Don't Let This Happen To You!
You spent two or three months trying to sell your home: Open House, Pictures, Brochures, Areal Photography, Advertising, etc. And, don't forget, showing your home to more than 15 prospective buyers and their agents. Then, you got an offer and struck a deal. You worked out the details. And finally, you're under contract. Now, after almost a month of inspections, appraisals, mortgage underwriting, etc., you hear that fateful question from the Buyer: Are there any open permits? "Oh, yes there are" you say. "Well, we'll continue working toward closing," they say, "but the lender will not fund unless you close all the open permits. Does that present a problem?" you're asked. "Because if so, I want my deposit back."
If you've experienced a scenario like that, you probably own, or know someone who owns, property located in South Florida. According to our research, there are presently in excess of 200,000 code violations, including expired open building permits, still in the system in South Florida. An unofficial survey shows that one out of every ten homes in some parts of South Florida still have open building permits. Additionally, some have hurricane repairs and/or additions which, to this day, haven't been permitted.
WHY CAN'T THE BUILDING DEPARTMENT JUST CLOSE THE PERMITS?
For what to some people are obvious reasons, building departments cannot simply close the thousands of remaining open permits. The liability to the jurisdiction could be in the billions of dollars. For example, what would you do if the home you bought in 1995, and presently live in, had truss damage and lost its roof during an earlier storm? And, what was still an open permit before you purchased the house in 1995, because there was no inspection, was quickly closed administratively and no longer showed up as an open permit. Yet, there still had not been inspections to verify that the roof trusses and tile placement met the requirements of the SFBC (South Florida Building Code). Well, so far, so good. However, in just a few months the hurricane season starts again and this time we get hit with a smaller, but nonetheless, windy storm. Again, there is truss damage and again your tile roof blows off.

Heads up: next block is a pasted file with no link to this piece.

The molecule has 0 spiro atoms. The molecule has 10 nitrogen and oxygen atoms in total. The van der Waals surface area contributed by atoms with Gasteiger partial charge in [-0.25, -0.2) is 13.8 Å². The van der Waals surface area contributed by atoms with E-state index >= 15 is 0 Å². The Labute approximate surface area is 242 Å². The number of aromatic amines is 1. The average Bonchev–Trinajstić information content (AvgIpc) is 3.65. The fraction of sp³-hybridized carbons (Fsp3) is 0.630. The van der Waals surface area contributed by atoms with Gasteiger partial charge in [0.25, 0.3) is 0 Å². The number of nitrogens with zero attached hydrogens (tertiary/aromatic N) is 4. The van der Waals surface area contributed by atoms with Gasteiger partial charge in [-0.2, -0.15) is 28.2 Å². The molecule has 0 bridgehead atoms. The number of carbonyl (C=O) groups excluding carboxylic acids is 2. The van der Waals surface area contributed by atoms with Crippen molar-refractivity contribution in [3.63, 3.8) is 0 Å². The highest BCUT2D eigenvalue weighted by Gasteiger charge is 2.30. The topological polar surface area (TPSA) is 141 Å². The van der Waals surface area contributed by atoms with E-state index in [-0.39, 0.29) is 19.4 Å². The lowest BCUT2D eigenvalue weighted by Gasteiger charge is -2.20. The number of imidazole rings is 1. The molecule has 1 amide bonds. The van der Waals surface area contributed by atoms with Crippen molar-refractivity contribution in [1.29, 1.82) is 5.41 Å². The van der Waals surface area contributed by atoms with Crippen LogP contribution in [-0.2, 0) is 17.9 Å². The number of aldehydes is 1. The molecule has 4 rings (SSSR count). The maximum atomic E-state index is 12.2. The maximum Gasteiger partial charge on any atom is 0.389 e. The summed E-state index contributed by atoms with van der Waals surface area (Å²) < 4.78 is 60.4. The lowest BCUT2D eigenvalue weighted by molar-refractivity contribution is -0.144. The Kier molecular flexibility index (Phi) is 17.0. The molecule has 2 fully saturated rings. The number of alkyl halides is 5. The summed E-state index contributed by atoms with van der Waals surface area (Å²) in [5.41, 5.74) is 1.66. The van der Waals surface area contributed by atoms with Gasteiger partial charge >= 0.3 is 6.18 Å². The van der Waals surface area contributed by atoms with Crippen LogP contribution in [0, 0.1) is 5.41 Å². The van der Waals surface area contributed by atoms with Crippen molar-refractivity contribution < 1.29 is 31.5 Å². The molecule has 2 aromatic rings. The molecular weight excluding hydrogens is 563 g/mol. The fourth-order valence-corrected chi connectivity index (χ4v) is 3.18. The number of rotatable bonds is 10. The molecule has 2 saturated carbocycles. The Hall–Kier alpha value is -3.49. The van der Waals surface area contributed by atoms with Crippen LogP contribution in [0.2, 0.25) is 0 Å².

Then, during a damage appraisal by the insurance company, it is realized that the trusses were not properly braced and/or the tile was not properly secured. And, to top it all off, the contractor and roofer are no longer in business. Who might you look to for relief? The county implied the work was done to code by virtue of the fact that the permit was (administratively) closed. Yet, the work was not to code. Might you want to sue the county for closing those permits? I think you would. And, so do they. Thus, we face the problem of having to close permits by first assuring the building department that the work performed as many as 12, 14 or maybe 20 years ago was done to code. This is not an easy task and, as mentioned above, certainly not one which most homeowners should take on as they would a weekend do-it-yourself project. Even a Realtor, with a network of contractors, would be foolish to take on a project like this. It is very demanding and, without the expertise required, one could get involved in something he'll regret for a long time.